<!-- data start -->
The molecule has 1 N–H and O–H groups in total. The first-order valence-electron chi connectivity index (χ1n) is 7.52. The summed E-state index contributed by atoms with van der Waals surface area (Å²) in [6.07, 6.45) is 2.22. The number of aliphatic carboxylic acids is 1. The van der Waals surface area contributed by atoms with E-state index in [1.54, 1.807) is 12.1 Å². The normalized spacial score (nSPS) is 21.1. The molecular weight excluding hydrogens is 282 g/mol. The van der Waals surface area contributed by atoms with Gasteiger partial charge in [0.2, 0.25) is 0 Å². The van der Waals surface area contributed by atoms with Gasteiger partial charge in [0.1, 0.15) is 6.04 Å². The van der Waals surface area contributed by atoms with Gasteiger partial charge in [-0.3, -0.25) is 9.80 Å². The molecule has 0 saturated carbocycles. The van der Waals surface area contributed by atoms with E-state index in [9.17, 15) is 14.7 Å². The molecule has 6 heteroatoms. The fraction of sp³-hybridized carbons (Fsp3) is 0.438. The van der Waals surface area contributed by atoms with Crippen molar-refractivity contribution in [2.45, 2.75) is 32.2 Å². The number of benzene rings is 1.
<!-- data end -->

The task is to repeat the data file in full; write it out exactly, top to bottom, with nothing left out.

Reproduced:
The molecule has 1 N–H and O–H groups in total. The first-order valence-electron chi connectivity index (χ1n) is 7.52. The summed E-state index contributed by atoms with van der Waals surface area (Å²) in [6.07, 6.45) is 2.22. The number of aliphatic carboxylic acids is 1. The van der Waals surface area contributed by atoms with E-state index in [1.54, 1.807) is 12.1 Å². The normalized spacial score (nSPS) is 21.1. The molecular weight excluding hydrogens is 282 g/mol. The van der Waals surface area contributed by atoms with Gasteiger partial charge in [0.2, 0.25) is 0 Å². The van der Waals surface area contributed by atoms with Gasteiger partial charge in [0.1, 0.15) is 6.04 Å². The van der Waals surface area contributed by atoms with Gasteiger partial charge in [-0.3, -0.25) is 9.80 Å². The molecule has 0 saturated carbocycles. The van der Waals surface area contributed by atoms with E-state index in [9.17, 15) is 14.7 Å². The molecule has 6 heteroatoms. The fraction of sp³-hybridized carbons (Fsp3) is 0.438. The van der Waals surface area contributed by atoms with Crippen molar-refractivity contribution in [2.45, 2.75) is 32.2 Å². The number of benzene rings is 1.